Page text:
Mr. Raynsford: I have been asked to reply.
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There is no longer a register of disabled people. However, the 2001 National Census of Local Authority Councillors in England and Wales carried out by the Improvement and Development Agency indicates that just over 13 per cent. of [the 21,268] councillors consider themselves to have a disability.
Mr. Flook: To ask the Parliamentary Secretary, Lord Chancellor's Department, pursuant to the answer of 29 January 2002, Official Report, column 257W, when he will announce his decision concerning Law Commission report No. 270. 
Yvette Cooper: The Government accept in principle the Law Commission's recommendations on limitation of actions, subject to further consideration of certain aspects of its report, and will legislate when a suitable opportunity arises.
Mr. Lepper: To ask the Parliamentary Secretary, Lord Chancellor's Department if she plans to publish guidance on publication schemes under the Freedom of Information Act 2000 for central Government and non-departmental public bodies. 
Yvette Cooper: I am grateful to my hon. Friend for his question. I am pleased to inform the House that I have today published guidance for Central Government and non-departmental public bodies on Publication Schemes under the Freedom of Information Act 2000. Copies of the Guidance have been placed in the House Library.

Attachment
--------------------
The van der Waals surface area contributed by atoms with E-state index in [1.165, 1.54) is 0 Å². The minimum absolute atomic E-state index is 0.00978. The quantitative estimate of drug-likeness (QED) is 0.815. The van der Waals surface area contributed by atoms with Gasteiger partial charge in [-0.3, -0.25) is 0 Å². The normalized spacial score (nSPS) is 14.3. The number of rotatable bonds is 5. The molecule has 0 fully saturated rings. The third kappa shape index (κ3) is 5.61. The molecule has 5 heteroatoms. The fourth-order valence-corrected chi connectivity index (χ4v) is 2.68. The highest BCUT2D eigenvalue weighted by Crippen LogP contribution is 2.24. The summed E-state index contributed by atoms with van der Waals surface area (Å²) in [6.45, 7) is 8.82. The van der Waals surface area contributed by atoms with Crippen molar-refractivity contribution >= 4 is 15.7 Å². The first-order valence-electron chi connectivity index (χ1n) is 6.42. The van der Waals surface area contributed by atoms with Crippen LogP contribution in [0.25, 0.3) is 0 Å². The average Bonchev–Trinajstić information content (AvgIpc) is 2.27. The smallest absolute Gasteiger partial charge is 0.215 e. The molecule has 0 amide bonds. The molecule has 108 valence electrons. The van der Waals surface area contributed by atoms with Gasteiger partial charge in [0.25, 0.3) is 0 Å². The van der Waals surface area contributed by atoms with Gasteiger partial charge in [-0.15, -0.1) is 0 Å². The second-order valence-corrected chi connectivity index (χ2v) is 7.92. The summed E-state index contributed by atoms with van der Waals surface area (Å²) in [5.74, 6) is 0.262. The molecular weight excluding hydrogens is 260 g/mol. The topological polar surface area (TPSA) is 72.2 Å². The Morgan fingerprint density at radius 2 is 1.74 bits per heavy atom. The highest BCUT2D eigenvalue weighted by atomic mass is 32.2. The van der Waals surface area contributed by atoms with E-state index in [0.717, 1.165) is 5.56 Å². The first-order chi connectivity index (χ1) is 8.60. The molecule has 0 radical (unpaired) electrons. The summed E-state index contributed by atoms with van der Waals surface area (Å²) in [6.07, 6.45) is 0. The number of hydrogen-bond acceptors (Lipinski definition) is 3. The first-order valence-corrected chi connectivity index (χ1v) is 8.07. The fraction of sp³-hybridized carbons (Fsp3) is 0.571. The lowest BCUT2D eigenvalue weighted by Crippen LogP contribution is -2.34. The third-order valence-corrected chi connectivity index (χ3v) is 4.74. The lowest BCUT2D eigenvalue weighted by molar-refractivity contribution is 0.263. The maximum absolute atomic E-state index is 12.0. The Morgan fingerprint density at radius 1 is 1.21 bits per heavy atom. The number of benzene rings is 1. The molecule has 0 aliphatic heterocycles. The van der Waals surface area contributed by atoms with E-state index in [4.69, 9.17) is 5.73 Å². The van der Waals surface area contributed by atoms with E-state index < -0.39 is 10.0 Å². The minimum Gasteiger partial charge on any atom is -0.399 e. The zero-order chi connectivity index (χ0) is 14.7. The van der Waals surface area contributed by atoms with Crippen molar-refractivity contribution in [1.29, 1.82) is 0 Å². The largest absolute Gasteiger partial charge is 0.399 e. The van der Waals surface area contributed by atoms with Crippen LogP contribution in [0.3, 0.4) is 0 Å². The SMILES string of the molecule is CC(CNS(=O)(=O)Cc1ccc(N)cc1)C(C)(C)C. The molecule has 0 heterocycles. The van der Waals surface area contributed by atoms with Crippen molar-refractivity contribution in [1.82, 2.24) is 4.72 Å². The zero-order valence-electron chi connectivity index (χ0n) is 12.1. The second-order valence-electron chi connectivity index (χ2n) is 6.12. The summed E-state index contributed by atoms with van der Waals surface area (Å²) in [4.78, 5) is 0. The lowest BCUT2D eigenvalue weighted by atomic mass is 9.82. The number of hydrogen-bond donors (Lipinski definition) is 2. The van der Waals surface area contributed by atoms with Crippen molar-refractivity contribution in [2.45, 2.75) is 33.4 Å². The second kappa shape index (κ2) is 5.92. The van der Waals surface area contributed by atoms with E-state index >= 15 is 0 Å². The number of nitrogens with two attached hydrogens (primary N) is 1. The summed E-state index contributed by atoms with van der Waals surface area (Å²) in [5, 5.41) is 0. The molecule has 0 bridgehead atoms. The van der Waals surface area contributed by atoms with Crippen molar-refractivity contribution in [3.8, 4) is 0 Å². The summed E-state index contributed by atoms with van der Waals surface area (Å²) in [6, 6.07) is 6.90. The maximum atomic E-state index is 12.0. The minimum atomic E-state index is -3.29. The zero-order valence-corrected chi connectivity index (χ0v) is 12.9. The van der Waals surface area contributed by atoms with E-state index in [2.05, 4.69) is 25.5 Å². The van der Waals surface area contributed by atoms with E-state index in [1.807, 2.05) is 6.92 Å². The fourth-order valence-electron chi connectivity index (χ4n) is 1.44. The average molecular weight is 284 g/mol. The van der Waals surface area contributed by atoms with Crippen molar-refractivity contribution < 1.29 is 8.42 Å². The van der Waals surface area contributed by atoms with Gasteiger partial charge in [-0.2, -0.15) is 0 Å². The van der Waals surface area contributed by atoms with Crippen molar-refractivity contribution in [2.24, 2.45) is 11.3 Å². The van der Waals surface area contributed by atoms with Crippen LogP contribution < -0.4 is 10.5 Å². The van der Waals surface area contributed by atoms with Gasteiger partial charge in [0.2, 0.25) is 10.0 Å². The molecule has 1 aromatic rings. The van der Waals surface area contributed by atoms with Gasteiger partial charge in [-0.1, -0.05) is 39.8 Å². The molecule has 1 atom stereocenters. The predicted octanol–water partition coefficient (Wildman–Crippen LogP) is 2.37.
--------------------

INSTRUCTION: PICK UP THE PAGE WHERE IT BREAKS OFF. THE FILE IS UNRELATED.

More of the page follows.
Vernon Coaker: To ask the Minister for the Cabinet Office when he will publish the 2002 Civil Service Fast Stream Recruitment report. 
Mr. Alexander: The seventh annual Civil Service Fast Stream Report was today placed on the Cabinet Office website at www.faststream.gov.uk and in the Libraries of the House. It covers the year from 1 April 2001 to 31 March 2002, and reports the results of Fast Stream competitions completed during that period and the developments that have taken place.
The standard of entry to the Fast Stream Development Programme has remained consistently high and the report shows that the Civil Service has had increasing success in filling its vacancies. In addition there has again been steady progress in broadening the diversity of Fast Stream recruits. Women and men were recruited in equal numbers and the proportions of those recruited from ethnic minority groups, those with disabilities, and those attending universities other than Oxford and Cambridge have all increased.
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Mr. Tyrie: To ask the Secretary of State for Scotland on how many occasions between 31 March 2001 and 31 March 2002 (a) departmental and (b) non-departmental special advisers have travelled abroad in an official capacity; what places were visited; and how much each visit cost. 
Mrs. Liddell: One special adviser accompanied me on a trip to Brussels in October 2001. The cost to my Department was £545.87.
All travel by special advisers is undertaken in accordance with the rules set out in the Ministerial Code and the Civil Service Management Code.
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Dr. Cable: To ask the Secretary of State for Scotland how many members of her Department have been employed in its regulatory impact unit in the past five years; and if she will make a statement. 
Mrs. Liddell: The Scotland Office does not have a regulatory impact unit. Staff in the Department maintain contacts with the regulatory impact unit in the Cabinet Office as required.
Annabelle Ewing: To ask the Secretary of State for Scotland what recent representations she has received about the role of the Crown Estates Commissioners in Scotland. 
Mrs. Liddell: One representation on this subject has been received.